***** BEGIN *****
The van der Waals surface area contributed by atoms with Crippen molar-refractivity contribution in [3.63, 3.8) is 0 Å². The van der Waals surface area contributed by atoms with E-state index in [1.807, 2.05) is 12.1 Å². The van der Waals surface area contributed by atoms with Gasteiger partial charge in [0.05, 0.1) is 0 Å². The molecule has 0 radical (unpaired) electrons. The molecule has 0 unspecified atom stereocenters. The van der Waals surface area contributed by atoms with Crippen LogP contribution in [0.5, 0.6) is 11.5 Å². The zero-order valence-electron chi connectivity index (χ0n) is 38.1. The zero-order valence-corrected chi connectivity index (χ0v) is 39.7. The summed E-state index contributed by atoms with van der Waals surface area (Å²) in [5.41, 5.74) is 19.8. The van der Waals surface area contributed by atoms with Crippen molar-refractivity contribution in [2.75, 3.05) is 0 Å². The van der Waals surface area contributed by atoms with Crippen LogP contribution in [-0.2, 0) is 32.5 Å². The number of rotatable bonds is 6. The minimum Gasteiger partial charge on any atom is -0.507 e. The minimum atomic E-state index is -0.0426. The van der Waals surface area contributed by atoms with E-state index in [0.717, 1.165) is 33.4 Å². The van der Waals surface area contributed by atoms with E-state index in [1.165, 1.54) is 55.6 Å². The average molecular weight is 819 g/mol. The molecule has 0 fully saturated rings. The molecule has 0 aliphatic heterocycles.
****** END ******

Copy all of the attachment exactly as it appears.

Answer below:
The van der Waals surface area contributed by atoms with Crippen molar-refractivity contribution in [3.63, 3.8) is 0 Å². The van der Waals surface area contributed by atoms with E-state index in [1.807, 2.05) is 12.1 Å². The van der Waals surface area contributed by atoms with Gasteiger partial charge in [0.05, 0.1) is 0 Å². The molecule has 0 radical (unpaired) electrons. The molecule has 0 unspecified atom stereocenters. The van der Waals surface area contributed by atoms with Crippen LogP contribution in [0.5, 0.6) is 11.5 Å². The zero-order valence-electron chi connectivity index (χ0n) is 38.1. The zero-order valence-corrected chi connectivity index (χ0v) is 39.7. The summed E-state index contributed by atoms with van der Waals surface area (Å²) in [5.41, 5.74) is 19.8. The van der Waals surface area contributed by atoms with Crippen molar-refractivity contribution in [2.75, 3.05) is 0 Å². The van der Waals surface area contributed by atoms with Crippen LogP contribution in [-0.2, 0) is 32.5 Å². The number of rotatable bonds is 6. The minimum Gasteiger partial charge on any atom is -0.507 e. The minimum atomic E-state index is -0.0426. The van der Waals surface area contributed by atoms with E-state index in [0.717, 1.165) is 33.4 Å². The van der Waals surface area contributed by atoms with E-state index in [1.165, 1.54) is 55.6 Å². The average molecular weight is 819 g/mol. The molecule has 0 fully saturated rings. The molecule has 0 aliphatic heterocycles.